Signs

The three cardinal signs are:

1. Raised intraocular pressure.

2. Cupping of the optic disc.

3. Visual field loss.

The intraocular pressure creeps up gradually to 30-35mmHg, and it is this gradual rise that accounts for the lack of symptoms. Such a rise in intraocular pressure impairs the circulation of the optic disc, and the nerve fibres in this region become ischaemic. The combined effect of raised intraocular pressure and atrophy of nerve fibres results in gradual excavation of the physiological cup, and it is extremely useful to be able to identify this effect of raised intraocular pressure at an early stage. Figure 12.1 shows an optic disc undergoing various stages of pathological cupping. In the first instance, the central physiological cup becomes enlarged, with its long axis arranged vertically. Notching of the neuroretinal rim of the optic disc tissue, especially in the inferotemporal and superotemporal region, is common. The edge of the optic disc cup corresponds to the bend in the blood vessels as they cross the disc surface. In some eyes the area of pallor can correspond to the cup, while in others the cup is larger than

Figure 12.1. The effect of glaucoma on the optic disc. CO

Figure 12.1. The effect of glaucoma on the optic disc. CO

the area of pallor. It is particularly useful to observe the way in which the vessels enter and leave the nerve head (Figure 12.2). A flame-shaped haemorrhage at the disc margin can be seen. Localised loss of retinal nerve fibres can be observed, especially with a red-free light. Diagnostic instrumentation, such as the GDx nerve fibre layer analyser, is capable of measuring the thickness of the retinal nerve fibre layer in microns, and offers an adjunctive objective measure for diagnosing and monitoring glaucoma (Figure 12.3).

The changes in the visual field can be deduced from observing the disc and from considering the arrangement of the nerve fibres in the eye. If we gaze fixedly with one eye at a spot on the wall and then move a small piece of paper on the end of a paper clip, or even the end of our index finger, in such a manner as to explore our peripheral field, it is soon possible to locate the blind spot. In the case of the right eye, this is found slightly to the right of the point of fixation because it represents the projected position of a b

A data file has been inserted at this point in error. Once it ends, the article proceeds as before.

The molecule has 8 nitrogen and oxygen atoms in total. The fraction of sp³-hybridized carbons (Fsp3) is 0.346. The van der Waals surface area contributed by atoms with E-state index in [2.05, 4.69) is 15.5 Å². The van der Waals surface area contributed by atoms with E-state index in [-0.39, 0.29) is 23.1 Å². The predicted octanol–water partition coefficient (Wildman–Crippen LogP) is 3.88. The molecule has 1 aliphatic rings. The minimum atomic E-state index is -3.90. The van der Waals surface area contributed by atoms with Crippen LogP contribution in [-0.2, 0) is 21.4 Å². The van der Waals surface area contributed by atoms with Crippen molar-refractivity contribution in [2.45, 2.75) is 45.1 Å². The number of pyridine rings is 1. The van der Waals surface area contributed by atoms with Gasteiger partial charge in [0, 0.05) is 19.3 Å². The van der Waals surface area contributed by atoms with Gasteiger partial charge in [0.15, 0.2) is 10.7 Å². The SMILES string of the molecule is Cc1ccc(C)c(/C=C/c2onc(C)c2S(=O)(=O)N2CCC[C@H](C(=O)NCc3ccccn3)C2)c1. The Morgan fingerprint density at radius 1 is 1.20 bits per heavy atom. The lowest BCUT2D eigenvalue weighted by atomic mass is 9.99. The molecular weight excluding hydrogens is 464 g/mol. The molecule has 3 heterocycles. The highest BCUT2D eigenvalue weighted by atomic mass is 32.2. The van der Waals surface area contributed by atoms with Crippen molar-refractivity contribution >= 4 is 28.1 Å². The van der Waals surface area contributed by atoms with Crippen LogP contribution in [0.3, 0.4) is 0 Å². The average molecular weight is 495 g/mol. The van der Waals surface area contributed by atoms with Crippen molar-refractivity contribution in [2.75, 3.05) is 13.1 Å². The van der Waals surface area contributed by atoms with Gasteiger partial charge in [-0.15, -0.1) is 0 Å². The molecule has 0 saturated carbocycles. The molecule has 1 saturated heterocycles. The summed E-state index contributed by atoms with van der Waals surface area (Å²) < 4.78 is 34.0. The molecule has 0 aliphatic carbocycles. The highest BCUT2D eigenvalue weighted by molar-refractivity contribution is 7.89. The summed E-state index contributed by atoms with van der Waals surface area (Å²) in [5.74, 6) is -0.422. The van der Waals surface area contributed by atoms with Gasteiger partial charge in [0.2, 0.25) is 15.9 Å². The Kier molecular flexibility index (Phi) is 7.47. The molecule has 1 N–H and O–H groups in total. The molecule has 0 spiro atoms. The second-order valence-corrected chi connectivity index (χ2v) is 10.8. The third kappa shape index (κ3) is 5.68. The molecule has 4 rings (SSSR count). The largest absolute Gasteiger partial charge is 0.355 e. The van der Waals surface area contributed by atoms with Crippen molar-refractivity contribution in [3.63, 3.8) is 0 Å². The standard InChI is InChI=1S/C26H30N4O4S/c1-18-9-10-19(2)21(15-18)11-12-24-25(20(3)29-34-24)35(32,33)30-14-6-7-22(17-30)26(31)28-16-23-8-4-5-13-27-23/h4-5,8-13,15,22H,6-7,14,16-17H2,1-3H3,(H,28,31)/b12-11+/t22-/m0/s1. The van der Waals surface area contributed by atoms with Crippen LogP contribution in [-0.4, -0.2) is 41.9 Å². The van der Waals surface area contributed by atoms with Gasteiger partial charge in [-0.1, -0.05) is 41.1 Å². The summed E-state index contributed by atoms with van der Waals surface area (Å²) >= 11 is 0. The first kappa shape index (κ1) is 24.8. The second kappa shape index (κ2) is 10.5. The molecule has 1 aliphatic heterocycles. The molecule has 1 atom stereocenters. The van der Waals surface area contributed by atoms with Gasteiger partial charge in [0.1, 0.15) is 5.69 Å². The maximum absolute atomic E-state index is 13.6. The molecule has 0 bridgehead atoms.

Figure 12.2. a Glaucomatous cupping of the disc early cupping; b advanced cupping. CD

Figure 12.3. GDx nerve fibre scan result.

the optic nerve head in the right eye. The blind spot is rounded and about 8-12° lateral to and slightly below the level of fixation. It has already been mentioned that the glaucomatous disc is initially excavated above and below so that the patient with early glaucoma has a blank area in the visual field extending in an arcuate manner from the blind spot above and below fixation. This typical pattern of field loss is known as the arcuate scotoma (Figure 12.4). If the glaucoma remains uncontrolled, this scotoma extends peripherally and centrally. It can be seen that even at this stage the central part of the field could be well preserved and the patient can still be able to read the smallest letters on the Snellen test chart. If the field loss is allowed to progress further, the patient becomes blind.

Figure 12.2. a Glaucomatous cupping of the disc early cupping; b advanced cupping. CD

Figure 12.4. Superior arcuate visual field defect, right eye.
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